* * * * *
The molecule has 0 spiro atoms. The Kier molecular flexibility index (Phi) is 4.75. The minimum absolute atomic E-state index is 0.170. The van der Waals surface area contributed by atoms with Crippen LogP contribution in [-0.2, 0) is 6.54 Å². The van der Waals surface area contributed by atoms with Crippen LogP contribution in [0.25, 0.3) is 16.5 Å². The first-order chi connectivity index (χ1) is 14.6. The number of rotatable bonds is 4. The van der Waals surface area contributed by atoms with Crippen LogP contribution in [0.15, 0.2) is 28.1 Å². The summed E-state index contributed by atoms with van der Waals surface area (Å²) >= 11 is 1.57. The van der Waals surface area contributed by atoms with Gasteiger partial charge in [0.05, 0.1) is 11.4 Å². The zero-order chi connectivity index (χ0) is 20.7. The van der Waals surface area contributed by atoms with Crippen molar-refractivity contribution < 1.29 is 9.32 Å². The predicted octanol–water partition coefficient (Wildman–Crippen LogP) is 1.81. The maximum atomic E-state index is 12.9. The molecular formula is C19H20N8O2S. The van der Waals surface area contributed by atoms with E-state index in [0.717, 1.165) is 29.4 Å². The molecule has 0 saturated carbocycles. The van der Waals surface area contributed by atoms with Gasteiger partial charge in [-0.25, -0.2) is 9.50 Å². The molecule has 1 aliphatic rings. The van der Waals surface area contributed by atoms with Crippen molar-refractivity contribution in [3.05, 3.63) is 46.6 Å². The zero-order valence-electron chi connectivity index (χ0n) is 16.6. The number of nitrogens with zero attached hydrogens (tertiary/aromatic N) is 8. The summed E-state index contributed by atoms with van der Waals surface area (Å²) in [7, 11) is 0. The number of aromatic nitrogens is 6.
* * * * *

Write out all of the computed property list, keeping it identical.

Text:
The molecule has 0 spiro atoms. The Kier molecular flexibility index (Phi) is 4.75. The minimum absolute atomic E-state index is 0.170. The van der Waals surface area contributed by atoms with Crippen LogP contribution in [-0.2, 0) is 6.54 Å². The van der Waals surface area contributed by atoms with Crippen LogP contribution in [0.25, 0.3) is 16.5 Å². The first-order chi connectivity index (χ1) is 14.6. The number of rotatable bonds is 4. The van der Waals surface area contributed by atoms with Crippen LogP contribution in [0.15, 0.2) is 28.1 Å². The summed E-state index contributed by atoms with van der Waals surface area (Å²) >= 11 is 1.57. The van der Waals surface area contributed by atoms with Gasteiger partial charge in [0.05, 0.1) is 11.4 Å². The zero-order chi connectivity index (χ0) is 20.7. The van der Waals surface area contributed by atoms with Crippen molar-refractivity contribution < 1.29 is 9.32 Å². The predicted octanol–water partition coefficient (Wildman–Crippen LogP) is 1.81. The maximum atomic E-state index is 12.9. The molecular formula is C19H20N8O2S. The van der Waals surface area contributed by atoms with E-state index in [0.717, 1.165) is 29.4 Å². The molecule has 0 saturated carbocycles. The van der Waals surface area contributed by atoms with Gasteiger partial charge in [-0.25, -0.2) is 9.50 Å². The molecule has 1 aliphatic rings. The van der Waals surface area contributed by atoms with Crippen molar-refractivity contribution in [3.05, 3.63) is 46.6 Å². The zero-order valence-electron chi connectivity index (χ0n) is 16.6. The number of nitrogens with zero attached hydrogens (tertiary/aromatic N) is 8. The summed E-state index contributed by atoms with van der Waals surface area (Å²) in [7, 11) is 0. The number of aromatic nitrogens is 6.